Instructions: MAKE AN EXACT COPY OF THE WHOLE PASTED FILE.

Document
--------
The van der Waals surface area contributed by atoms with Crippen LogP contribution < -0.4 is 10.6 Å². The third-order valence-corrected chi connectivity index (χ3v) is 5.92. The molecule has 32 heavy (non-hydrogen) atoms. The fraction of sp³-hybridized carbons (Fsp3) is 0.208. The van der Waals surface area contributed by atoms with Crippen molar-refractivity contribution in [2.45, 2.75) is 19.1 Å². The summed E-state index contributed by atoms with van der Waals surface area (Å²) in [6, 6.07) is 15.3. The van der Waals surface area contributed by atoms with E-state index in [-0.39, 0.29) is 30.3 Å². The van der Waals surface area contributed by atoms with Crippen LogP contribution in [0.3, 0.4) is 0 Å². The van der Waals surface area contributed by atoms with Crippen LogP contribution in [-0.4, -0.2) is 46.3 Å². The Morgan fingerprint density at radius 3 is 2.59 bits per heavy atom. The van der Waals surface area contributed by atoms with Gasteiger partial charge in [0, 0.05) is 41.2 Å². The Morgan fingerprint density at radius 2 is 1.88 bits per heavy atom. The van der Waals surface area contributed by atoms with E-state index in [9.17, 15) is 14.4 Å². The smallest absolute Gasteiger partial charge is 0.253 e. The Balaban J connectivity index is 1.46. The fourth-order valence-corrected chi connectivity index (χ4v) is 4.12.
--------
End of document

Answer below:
The van der Waals surface area contributed by atoms with Crippen LogP contribution < -0.4 is 10.6 Å². The third-order valence-corrected chi connectivity index (χ3v) is 5.92. The molecule has 32 heavy (non-hydrogen) atoms. The fraction of sp³-hybridized carbons (Fsp3) is 0.208. The van der Waals surface area contributed by atoms with Crippen molar-refractivity contribution in [2.45, 2.75) is 19.1 Å². The summed E-state index contributed by atoms with van der Waals surface area (Å²) in [6, 6.07) is 15.3. The van der Waals surface area contributed by atoms with E-state index in [-0.39, 0.29) is 30.3 Å². The van der Waals surface area contributed by atoms with Crippen LogP contribution in [0.3, 0.4) is 0 Å². The van der Waals surface area contributed by atoms with Crippen LogP contribution in [-0.4, -0.2) is 46.3 Å². The Morgan fingerprint density at radius 3 is 2.59 bits per heavy atom. The van der Waals surface area contributed by atoms with Gasteiger partial charge in [0, 0.05) is 41.2 Å². The Morgan fingerprint density at radius 2 is 1.88 bits per heavy atom. The van der Waals surface area contributed by atoms with E-state index in [9.17, 15) is 14.4 Å². The smallest absolute Gasteiger partial charge is 0.253 e. The Balaban J connectivity index is 1.46. The fourth-order valence-corrected chi connectivity index (χ4v) is 4.12.